The Best Laid Plans: Collapsing Cathedrals And Great Military Surrenders

An hour's drive north of Paris might not seem the most exciting part of France to visit – no Alps, no Mediterranean coast, no vineyards, just woods and farmland. But it's full of surprises for the current visitor, just as it was for its past inhabitants. If you really want the unexpected, the one-hour belt north of Paris has it in spades.

An hour's drive north of Paris might not seem the most exciting part of France to visit – no Alps, no Mediterranean coast, no vineyards, just woods and farmland. But it's full of surprises for the current visitor, just as it was for its past inhabitants. If you really want the unexpected, the one-hour belt north of Paris has it in spades.

The most spectacular part must be Beauvais, easily reached now by MyTravelLite and Ryanair. Much of the town centre was destroyed in the Second World War but its crowning glory, the cathedral, escaped. Although it has just a choir and transepts, it testifies to the ambition and folly of its medieval builders.

It has the highest Gothic choir in the world; at 47 metres, almost as high as the towers of Notre Dame in Paris. It was completed around 1272. But the builders did not just want height: they wanted the choir to appear to float towards the sky. So they risked large gaps between the pillars supporting it, with the not wholly unpredictable result that, in 1284, parts of the choir collapsed.

It was repaired – you can see the extra pillars – but by then the Hundred Years War had begun and all building was halted.

Work resumed in the 16th century and the transepts were built. Money was raised to build the nave. However, instead of that, the architects decided to build a 500ft spire. It was run up in just six years, 1563-69, but without the support of the nave it was unstable. In 1573, as the procession emerged from the Feast of the Ascension, it crashed down. Apparently only two people were injured, but the remaining money had to be used to repair the building, which remained as it is now: astounding but incomplete.

About 30 miles to the east is Compiègne. Most people think of it as the place where the 1918 Armistice was signed in a railway carriage, and where Hitler accepted the French capitulation in 1940 in the same coach. (The present replica carriage commemorates the first of the two signing ceremonies rather than the second.) Compiègne, however, is also the site of a royal palace, extended and rebuilt by Louis XV because, I suppose, he felt Versailles needed a rival. At any rate, this huge edifice was completed by Louis XVI in 1788, just a year before the revolution.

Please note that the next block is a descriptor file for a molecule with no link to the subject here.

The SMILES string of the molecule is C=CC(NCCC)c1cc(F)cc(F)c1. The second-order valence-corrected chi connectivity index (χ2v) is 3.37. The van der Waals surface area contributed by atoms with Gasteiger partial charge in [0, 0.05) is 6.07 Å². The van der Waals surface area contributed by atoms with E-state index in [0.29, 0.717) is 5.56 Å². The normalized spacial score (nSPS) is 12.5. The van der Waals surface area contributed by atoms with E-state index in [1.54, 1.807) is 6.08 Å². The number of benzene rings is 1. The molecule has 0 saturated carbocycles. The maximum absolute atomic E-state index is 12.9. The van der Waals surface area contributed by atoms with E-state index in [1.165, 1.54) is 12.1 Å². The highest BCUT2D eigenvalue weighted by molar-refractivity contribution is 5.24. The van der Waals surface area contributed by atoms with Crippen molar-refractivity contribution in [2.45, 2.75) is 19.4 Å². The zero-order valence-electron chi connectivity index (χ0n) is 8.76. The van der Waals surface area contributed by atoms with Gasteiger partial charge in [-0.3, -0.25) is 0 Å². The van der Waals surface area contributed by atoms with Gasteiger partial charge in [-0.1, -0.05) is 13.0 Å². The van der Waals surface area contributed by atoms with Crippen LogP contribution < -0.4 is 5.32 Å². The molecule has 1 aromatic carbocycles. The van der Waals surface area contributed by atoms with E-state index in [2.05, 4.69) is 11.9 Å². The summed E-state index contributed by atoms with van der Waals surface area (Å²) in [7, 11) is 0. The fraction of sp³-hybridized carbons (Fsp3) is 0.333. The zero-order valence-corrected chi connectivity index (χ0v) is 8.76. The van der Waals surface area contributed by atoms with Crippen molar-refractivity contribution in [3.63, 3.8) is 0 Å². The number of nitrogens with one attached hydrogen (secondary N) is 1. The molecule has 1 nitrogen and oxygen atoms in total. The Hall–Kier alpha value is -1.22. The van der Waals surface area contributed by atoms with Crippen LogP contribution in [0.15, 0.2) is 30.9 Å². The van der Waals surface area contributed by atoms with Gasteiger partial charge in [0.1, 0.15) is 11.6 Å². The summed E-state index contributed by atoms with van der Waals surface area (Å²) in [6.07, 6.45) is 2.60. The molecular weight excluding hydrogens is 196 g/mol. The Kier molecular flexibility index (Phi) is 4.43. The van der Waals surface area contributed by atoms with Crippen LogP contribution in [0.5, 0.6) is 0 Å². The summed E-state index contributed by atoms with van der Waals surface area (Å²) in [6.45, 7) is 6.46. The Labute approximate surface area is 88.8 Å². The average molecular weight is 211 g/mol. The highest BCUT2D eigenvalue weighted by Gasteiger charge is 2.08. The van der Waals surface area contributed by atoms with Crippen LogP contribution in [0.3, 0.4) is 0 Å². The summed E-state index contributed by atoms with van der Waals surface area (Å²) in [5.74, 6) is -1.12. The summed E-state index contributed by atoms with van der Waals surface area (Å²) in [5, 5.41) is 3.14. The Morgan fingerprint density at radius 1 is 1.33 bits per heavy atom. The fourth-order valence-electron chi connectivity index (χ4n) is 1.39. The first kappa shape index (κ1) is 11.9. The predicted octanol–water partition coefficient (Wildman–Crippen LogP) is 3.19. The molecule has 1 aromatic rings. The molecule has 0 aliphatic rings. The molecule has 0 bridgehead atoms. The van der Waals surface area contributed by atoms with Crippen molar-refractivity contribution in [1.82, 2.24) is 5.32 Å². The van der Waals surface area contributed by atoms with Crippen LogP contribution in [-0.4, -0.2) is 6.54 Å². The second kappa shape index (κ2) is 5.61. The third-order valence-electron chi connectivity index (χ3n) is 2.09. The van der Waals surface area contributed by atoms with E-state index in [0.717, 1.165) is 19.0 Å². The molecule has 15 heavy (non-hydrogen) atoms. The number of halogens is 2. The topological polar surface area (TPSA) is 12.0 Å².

You might imagine that such unexpected outcomes would discourage grand projects. Not at all; the palace was taken over by Napoleon, who evidently felt it was not impressive enough. He built a magnificent, barrel-vaulted ballroom, with 15 chandeliers, gilt pillars and mirrors – which was completed just a couple of years before Waterloo.

You can also find the unexpected a few miles away in Chantilly, twinned with Epsom because of its equestrian connections. Its chateau was built by nobles, not kings, but in one sense is even more impressive, for its Condé Museum has the best collection of paintings in France outside the Louvre. It also has a racecourse, and grand 18th-century stables.

Our final surprise was Senlis, where we based ourselves. For most people it is just the penultimate sign on the motorway to Paris before Charles de Gaulle airport, the M4 equivalent of Slough. But it could not be more different; it's a Gallo-Roman settlement – still with its Roman walls – that is now a picture-book French provincial town, complete with street market and citizens clutching bundles of baguettes. It feels like sleepy, rural France, not a town less than 30 miles from Paris. And that, perhaps, is the most unexpected element here. You go to what would in our terms be the Surrey of Paris and you find, not endless commuter dormitories, but towns that are scrupulously individual, each with their own history of surprises.

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